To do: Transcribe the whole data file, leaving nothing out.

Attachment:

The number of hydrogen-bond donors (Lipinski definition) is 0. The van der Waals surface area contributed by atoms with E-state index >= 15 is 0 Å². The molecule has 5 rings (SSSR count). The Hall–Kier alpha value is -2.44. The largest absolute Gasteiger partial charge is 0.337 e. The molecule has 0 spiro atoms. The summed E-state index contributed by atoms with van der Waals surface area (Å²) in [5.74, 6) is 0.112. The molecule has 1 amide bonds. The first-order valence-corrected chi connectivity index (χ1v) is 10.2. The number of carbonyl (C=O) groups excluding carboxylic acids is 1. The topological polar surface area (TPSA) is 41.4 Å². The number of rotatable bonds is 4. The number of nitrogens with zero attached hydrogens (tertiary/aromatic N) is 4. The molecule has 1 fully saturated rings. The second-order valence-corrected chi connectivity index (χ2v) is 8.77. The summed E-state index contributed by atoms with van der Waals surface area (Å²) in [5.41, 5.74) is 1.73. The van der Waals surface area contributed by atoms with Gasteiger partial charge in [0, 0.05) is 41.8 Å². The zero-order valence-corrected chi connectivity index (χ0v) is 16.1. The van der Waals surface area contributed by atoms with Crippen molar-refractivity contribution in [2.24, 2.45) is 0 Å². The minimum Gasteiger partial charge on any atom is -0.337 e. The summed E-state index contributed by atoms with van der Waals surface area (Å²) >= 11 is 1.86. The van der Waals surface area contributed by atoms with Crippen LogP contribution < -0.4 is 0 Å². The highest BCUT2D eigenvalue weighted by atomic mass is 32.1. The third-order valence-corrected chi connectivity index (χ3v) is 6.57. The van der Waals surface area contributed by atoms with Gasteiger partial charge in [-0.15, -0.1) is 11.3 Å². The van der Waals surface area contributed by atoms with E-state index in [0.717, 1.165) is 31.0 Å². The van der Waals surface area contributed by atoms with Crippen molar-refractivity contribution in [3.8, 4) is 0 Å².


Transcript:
The number of hydrogen-bond donors (Lipinski definition) is 0. The van der Waals surface area contributed by atoms with E-state index >= 15 is 0 Å². The molecule has 5 rings (SSSR count). The Hall–Kier alpha value is -2.44. The largest absolute Gasteiger partial charge is 0.337 e. The molecule has 0 spiro atoms. The summed E-state index contributed by atoms with van der Waals surface area (Å²) in [5.74, 6) is 0.112. The molecule has 1 amide bonds. The first-order valence-corrected chi connectivity index (χ1v) is 10.2. The number of carbonyl (C=O) groups excluding carboxylic acids is 1. The topological polar surface area (TPSA) is 41.4 Å². The number of rotatable bonds is 4. The number of nitrogens with zero attached hydrogens (tertiary/aromatic N) is 4. The molecule has 1 fully saturated rings. The second-order valence-corrected chi connectivity index (χ2v) is 8.77. The summed E-state index contributed by atoms with van der Waals surface area (Å²) in [5.41, 5.74) is 1.73. The van der Waals surface area contributed by atoms with Gasteiger partial charge in [0, 0.05) is 41.8 Å². The zero-order valence-corrected chi connectivity index (χ0v) is 16.1. The van der Waals surface area contributed by atoms with Crippen molar-refractivity contribution in [2.24, 2.45) is 0 Å². The minimum Gasteiger partial charge on any atom is -0.337 e. The summed E-state index contributed by atoms with van der Waals surface area (Å²) >= 11 is 1.86. The van der Waals surface area contributed by atoms with Crippen LogP contribution < -0.4 is 0 Å². The highest BCUT2D eigenvalue weighted by atomic mass is 32.1. The third-order valence-corrected chi connectivity index (χ3v) is 6.57. The van der Waals surface area contributed by atoms with Gasteiger partial charge in [-0.15, -0.1) is 11.3 Å². The van der Waals surface area contributed by atoms with E-state index in [0.717, 1.165) is 31.0 Å². The van der Waals surface area contributed by atoms with Crippen molar-refractivity contribution in [3.8, 4) is 0 Å².